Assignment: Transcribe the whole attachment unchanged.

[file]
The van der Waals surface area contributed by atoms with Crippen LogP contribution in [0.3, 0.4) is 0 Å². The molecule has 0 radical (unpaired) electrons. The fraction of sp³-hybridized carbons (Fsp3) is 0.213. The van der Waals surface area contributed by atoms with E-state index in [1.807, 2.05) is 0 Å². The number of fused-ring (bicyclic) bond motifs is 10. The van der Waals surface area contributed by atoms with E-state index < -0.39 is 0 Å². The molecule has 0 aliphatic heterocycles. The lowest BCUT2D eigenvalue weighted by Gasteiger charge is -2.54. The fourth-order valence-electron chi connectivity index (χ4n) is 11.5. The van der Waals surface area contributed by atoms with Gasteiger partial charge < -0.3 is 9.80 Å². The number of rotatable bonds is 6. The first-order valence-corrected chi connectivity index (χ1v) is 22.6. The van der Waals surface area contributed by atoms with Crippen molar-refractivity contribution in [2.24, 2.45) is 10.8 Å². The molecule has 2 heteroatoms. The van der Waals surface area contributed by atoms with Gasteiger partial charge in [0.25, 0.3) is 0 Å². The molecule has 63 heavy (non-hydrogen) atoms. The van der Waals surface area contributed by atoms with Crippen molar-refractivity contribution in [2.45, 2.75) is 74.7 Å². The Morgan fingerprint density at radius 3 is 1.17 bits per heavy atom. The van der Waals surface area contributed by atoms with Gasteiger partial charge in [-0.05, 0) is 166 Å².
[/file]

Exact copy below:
The van der Waals surface area contributed by atoms with Crippen LogP contribution in [0.3, 0.4) is 0 Å². The molecule has 0 radical (unpaired) electrons. The fraction of sp³-hybridized carbons (Fsp3) is 0.213. The van der Waals surface area contributed by atoms with E-state index in [1.807, 2.05) is 0 Å². The number of fused-ring (bicyclic) bond motifs is 10. The van der Waals surface area contributed by atoms with E-state index < -0.39 is 0 Å². The molecule has 0 aliphatic heterocycles. The lowest BCUT2D eigenvalue weighted by Gasteiger charge is -2.54. The fourth-order valence-electron chi connectivity index (χ4n) is 11.5. The van der Waals surface area contributed by atoms with Gasteiger partial charge < -0.3 is 9.80 Å². The number of rotatable bonds is 6. The first-order valence-corrected chi connectivity index (χ1v) is 22.6. The van der Waals surface area contributed by atoms with Crippen molar-refractivity contribution in [2.24, 2.45) is 10.8 Å². The molecule has 2 heteroatoms. The van der Waals surface area contributed by atoms with Gasteiger partial charge in [0.25, 0.3) is 0 Å². The molecule has 63 heavy (non-hydrogen) atoms. The van der Waals surface area contributed by atoms with Crippen molar-refractivity contribution in [2.45, 2.75) is 74.7 Å². The Morgan fingerprint density at radius 3 is 1.17 bits per heavy atom. The van der Waals surface area contributed by atoms with Gasteiger partial charge in [-0.05, 0) is 166 Å².